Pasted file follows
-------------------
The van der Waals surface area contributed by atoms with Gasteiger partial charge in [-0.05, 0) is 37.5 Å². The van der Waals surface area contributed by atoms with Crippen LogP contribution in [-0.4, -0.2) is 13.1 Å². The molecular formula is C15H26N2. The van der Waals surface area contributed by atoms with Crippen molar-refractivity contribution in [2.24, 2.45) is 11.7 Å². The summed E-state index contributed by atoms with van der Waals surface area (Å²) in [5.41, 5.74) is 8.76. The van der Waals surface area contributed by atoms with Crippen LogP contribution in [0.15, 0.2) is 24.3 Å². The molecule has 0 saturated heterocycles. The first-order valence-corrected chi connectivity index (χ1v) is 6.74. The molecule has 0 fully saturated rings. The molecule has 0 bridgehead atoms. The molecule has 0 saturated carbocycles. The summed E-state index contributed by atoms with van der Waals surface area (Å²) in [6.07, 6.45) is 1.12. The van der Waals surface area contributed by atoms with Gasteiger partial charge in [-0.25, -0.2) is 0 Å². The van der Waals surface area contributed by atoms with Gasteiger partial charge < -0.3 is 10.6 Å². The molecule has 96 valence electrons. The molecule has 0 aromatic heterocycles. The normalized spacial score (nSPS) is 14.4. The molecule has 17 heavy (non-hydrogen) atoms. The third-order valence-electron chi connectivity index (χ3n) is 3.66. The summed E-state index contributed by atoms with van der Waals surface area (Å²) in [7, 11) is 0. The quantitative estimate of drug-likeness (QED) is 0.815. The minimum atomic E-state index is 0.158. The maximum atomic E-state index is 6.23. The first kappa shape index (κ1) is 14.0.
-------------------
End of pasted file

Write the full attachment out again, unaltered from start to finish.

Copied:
The van der Waals surface area contributed by atoms with Gasteiger partial charge in [-0.05, 0) is 37.5 Å². The van der Waals surface area contributed by atoms with Crippen LogP contribution in [-0.4, -0.2) is 13.1 Å². The molecular formula is C15H26N2. The van der Waals surface area contributed by atoms with Crippen molar-refractivity contribution in [2.24, 2.45) is 11.7 Å². The summed E-state index contributed by atoms with van der Waals surface area (Å²) in [5.41, 5.74) is 8.76. The van der Waals surface area contributed by atoms with Crippen LogP contribution in [0.15, 0.2) is 24.3 Å². The molecule has 0 saturated heterocycles. The first-order valence-corrected chi connectivity index (χ1v) is 6.74. The molecule has 0 fully saturated rings. The molecule has 0 bridgehead atoms. The molecule has 0 saturated carbocycles. The summed E-state index contributed by atoms with van der Waals surface area (Å²) in [6.07, 6.45) is 1.12. The van der Waals surface area contributed by atoms with Gasteiger partial charge in [-0.25, -0.2) is 0 Å². The van der Waals surface area contributed by atoms with Gasteiger partial charge < -0.3 is 10.6 Å². The molecule has 96 valence electrons. The molecule has 0 aromatic heterocycles. The normalized spacial score (nSPS) is 14.4. The molecule has 17 heavy (non-hydrogen) atoms. The third-order valence-electron chi connectivity index (χ3n) is 3.66. The summed E-state index contributed by atoms with van der Waals surface area (Å²) in [7, 11) is 0. The quantitative estimate of drug-likeness (QED) is 0.815. The minimum atomic E-state index is 0.158. The maximum atomic E-state index is 6.23. The first kappa shape index (κ1) is 14.0.